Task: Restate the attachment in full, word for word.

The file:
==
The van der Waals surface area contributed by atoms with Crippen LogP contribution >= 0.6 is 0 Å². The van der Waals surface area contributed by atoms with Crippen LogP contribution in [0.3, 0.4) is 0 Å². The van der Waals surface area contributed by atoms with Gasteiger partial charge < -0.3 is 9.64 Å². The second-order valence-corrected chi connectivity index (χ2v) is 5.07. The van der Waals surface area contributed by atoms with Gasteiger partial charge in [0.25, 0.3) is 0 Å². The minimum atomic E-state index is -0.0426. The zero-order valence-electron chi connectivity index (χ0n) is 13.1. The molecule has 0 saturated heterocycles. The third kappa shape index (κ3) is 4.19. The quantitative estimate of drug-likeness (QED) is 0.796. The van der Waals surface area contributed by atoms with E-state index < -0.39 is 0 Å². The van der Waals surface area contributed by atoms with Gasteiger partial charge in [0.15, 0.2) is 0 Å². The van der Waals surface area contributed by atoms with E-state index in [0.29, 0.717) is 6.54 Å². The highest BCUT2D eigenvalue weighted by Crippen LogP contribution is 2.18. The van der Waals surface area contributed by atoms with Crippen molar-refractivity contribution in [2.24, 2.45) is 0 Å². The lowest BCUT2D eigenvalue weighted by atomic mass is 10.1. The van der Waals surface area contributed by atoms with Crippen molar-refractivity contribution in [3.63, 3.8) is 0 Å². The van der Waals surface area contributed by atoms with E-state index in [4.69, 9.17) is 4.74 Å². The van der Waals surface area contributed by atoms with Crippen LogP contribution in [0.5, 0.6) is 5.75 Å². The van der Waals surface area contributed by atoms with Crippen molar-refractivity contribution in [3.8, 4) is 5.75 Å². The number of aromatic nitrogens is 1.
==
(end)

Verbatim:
The van der Waals surface area contributed by atoms with Crippen LogP contribution >= 0.6 is 0 Å². The van der Waals surface area contributed by atoms with Crippen LogP contribution in [0.3, 0.4) is 0 Å². The van der Waals surface area contributed by atoms with Gasteiger partial charge < -0.3 is 9.64 Å². The second-order valence-corrected chi connectivity index (χ2v) is 5.07. The van der Waals surface area contributed by atoms with Gasteiger partial charge in [0.25, 0.3) is 0 Å². The minimum atomic E-state index is -0.0426. The zero-order valence-electron chi connectivity index (χ0n) is 13.1. The molecule has 0 saturated heterocycles. The third kappa shape index (κ3) is 4.19. The quantitative estimate of drug-likeness (QED) is 0.796. The van der Waals surface area contributed by atoms with E-state index < -0.39 is 0 Å². The van der Waals surface area contributed by atoms with Gasteiger partial charge in [0.15, 0.2) is 0 Å². The van der Waals surface area contributed by atoms with E-state index in [0.29, 0.717) is 6.54 Å². The highest BCUT2D eigenvalue weighted by Crippen LogP contribution is 2.18. The van der Waals surface area contributed by atoms with Crippen molar-refractivity contribution in [2.24, 2.45) is 0 Å². The lowest BCUT2D eigenvalue weighted by atomic mass is 10.1. The van der Waals surface area contributed by atoms with Crippen molar-refractivity contribution in [3.63, 3.8) is 0 Å². The van der Waals surface area contributed by atoms with E-state index in [4.69, 9.17) is 4.74 Å². The van der Waals surface area contributed by atoms with Crippen LogP contribution in [0.5, 0.6) is 5.75 Å². The van der Waals surface area contributed by atoms with Crippen molar-refractivity contribution in [3.8, 4) is 5.75 Å². The number of aromatic nitrogens is 1.